Do you know why to use const assertions instead of TypeScript enums?

Last updated by Tom Bui [SSW] about 2 months ago.See history

It's super important to ensure that magic strings are not used in your codebase. Typically, we would use constant values or enums to solve this problem, but this may not be applicable when using TypeScript. You might expect TypeScript enums to function like strongly typed languages like C# but often this is not the case.

Video: Enums considered harmful (9 min)

While TypeScript enums provide a lot of useful type safety at runtime, it's very important to consider that there may be cleaner options.

Numerical Enums

When you define an enum like this:

enum Fruits {

When compiled to JavaScript, it looks like:

var Fruits;
(function (Fruits) {
    Fruits[Fruits["Apple"] = 0] = "Apple";
    Fruits[Fruits["Banana"] = 1] = "Banana";
    Fruits[Fruits["Cherry"] = 2] = "Cherry";
})(Fruits || (Fruits = {}));

However, this makes it hard to loop over the keys of the enum, as when you run Object.keys(Fruits) you would get the following array returned:

["0", "1", "2", "Apple", "Banana", "Cherry"] 

Bad example - An irritating DX, instead of returning just the values of the enum

Instead, a much cleaner option is by using const assertions. With const assertions we can be sure the code is using the string values we want:

const fruits = ["Apple", "Banana", "Cherry"] as const;

Now, if we look into the content of the shapes array using:

type Fruit = typeof fruits[number];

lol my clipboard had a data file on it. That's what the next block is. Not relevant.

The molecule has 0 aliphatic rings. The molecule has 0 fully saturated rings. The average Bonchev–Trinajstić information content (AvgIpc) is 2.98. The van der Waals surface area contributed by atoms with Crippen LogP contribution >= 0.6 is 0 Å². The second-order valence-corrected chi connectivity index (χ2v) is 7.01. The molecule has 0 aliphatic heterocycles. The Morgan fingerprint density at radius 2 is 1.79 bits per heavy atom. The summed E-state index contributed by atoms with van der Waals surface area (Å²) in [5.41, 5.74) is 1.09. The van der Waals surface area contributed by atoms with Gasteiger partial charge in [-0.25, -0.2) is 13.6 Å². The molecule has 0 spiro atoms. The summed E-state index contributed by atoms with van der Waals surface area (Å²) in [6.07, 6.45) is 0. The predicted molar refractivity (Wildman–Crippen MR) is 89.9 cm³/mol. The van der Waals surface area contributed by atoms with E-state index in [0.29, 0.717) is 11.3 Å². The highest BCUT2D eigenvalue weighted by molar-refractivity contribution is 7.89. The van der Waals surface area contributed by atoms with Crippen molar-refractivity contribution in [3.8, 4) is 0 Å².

We can construct this type from the above array, which is equivalent to:

type Fruit = "Apple" | "Banana" | "Cherry";

Good example - A much cleaner DX

This makes it super easy to loop over keys within a union type. This also allows us to be able to pass "Apple" into a function that takes Fruit as an argument. We get super useful feedback from our code editor - the same as a typical TypeScript union type from VSCode from the Fruit union type:

vscode intellisense array2
Figure: Working VSCode Intellisense that works with all const assertions

String Enums

enum Icon {
  sun = "sun",
  moon = "moon"

const icons: Record<Icon, string> = {
  sun: "sun_12345.jpg",
  moon: "moon_543212.jpg"

Bad example - Duplication of key values where it is not needed

This is problematic, as it provides us no useful type hints for object values, as object values are typed as string, and there is an unecessary duplication of object keys. For cases like this with a single source of truth (i.e. the icons object), we can use const assertions, similiar to above with objects:

const icons = {
  sun: "sun_12345.jpg",
  moon: "moon_543212.jpg",
} as const;

type IconKey = keyof typeof icons; // "sun" | "moon" union type

type Icon = (typeof icons)[IconKey]; // "sun_12345.jpg" | "moon_543212.jpg" union type

Good example - A much cleaner DX with a single source of truth in the as const object

Similar to the array const assertion above, these also provide useful type hints in your code editor:

icon vscode sense
Figure: Using the Icon type from above

iconkey vscode sense
Figure: The IconKey type from above

Remember, it's important to assess on a case-by-case basis when you are writing code to determine whether a const assertion can be used instead of an enum. For example, it's important when dealing with object values you don't want to overlap (i.e. Icon1, Icon2 both with a moon key but with different moon images) to opt for enums. However, using const assertions will likely lead to better DX (Developer eXperience) in most cases.

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